This single song is great, the rest of the album sucks, so buy it? Or it could be the other way. I download the album and listen to it. Album is great so I buy it. Worst case scenario: I download the album, it sounds great and I”ll keep it without buying the album. There are others who are just media pack mules and just download anything because they can. Are you one of these people? You are saving a buck, but it is the artists that lose is the saying.
I’m not here to say what is wrong or right. What I am saying is there are some underground practices that people are involving themselves under the impression nothing wrong will happen. Of course, you hear stories of college students now getting sued by the RIAA for downloading music, but now more and more of the college scene are going underground. They are starting to trade music internally on the school network, a place where the RIAA cannot get into.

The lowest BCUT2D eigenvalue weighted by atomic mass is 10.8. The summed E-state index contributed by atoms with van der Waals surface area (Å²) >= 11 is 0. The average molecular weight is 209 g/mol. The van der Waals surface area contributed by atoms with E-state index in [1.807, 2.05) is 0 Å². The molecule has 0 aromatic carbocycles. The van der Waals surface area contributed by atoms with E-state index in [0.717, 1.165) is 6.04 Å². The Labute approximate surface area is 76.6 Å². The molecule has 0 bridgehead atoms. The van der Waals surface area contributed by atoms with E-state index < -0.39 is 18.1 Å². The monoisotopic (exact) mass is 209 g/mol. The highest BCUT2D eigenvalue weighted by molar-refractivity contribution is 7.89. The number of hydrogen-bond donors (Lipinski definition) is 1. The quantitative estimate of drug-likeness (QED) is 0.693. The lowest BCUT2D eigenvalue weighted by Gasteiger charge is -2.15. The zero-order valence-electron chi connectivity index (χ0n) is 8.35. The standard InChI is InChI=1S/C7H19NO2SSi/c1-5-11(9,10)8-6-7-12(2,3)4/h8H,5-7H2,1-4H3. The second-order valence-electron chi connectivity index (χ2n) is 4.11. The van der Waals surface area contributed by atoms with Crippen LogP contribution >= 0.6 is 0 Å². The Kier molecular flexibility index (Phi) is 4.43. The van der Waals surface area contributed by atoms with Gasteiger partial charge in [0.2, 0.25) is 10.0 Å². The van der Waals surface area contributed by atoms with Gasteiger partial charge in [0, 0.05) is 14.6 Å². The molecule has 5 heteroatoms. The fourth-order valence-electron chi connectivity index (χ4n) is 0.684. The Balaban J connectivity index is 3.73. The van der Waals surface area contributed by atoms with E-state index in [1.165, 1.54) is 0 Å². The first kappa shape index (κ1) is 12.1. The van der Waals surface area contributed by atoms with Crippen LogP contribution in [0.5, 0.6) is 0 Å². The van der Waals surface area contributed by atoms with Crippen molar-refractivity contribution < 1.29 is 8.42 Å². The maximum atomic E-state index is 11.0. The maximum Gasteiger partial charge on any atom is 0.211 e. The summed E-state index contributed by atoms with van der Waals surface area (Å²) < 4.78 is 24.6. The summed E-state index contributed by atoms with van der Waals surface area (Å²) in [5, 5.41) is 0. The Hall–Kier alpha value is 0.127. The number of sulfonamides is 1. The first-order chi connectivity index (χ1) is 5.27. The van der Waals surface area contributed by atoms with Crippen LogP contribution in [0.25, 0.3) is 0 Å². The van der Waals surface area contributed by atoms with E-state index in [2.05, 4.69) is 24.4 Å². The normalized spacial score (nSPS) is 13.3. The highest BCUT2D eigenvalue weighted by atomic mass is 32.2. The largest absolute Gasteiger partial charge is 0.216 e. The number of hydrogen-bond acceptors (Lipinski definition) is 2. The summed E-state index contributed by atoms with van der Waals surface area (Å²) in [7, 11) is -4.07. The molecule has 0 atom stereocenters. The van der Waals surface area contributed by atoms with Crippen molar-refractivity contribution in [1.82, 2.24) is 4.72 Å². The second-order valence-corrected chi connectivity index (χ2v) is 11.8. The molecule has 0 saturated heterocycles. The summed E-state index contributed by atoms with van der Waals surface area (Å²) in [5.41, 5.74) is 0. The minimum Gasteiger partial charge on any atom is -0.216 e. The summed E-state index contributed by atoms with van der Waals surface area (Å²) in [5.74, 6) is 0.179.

There is so much left I want to talk about. I didn’t even dive into the subject of P2P, or torrents yet. Maybe I’ll let leave that for the next story.
- Piracy has always been around since technology became affordable for consumers.
- People engage in casual piracy because it is convenient, and it saves them money. Individuals are starting to become tech savvy.
- VHS piracy has always been around, and now DVD copying is the new rage.
- The newest trend is downloading of music/movies from online or ripping them from the retail shop or friends. Obviously, this is wrong in terms of copyrights, but as a home user, who cares? This is the mentality that many people hold, and it will never stop.
- RIAA is evil, and people are starting to wise up and getting their music in a smarter way.
Was this story helpful? Next time, I will dive a bit into how people are getting smarter in their technological means, and perhaps give you the reader insight into how you can do the same thing. Please leave a comment, or I’m under the belief no one cares enough about the STD story. Thanks!
Hey faithful Underground readers. Normally I would post a life post, unfortunately it’s going to have to be delayed one week.
Currently, I am undergoing a project which collects the landmark events of digital history relating to piracy, laws on the electronic frontier, and the serious lack of competence and open minds in authority and political figures in today’s world.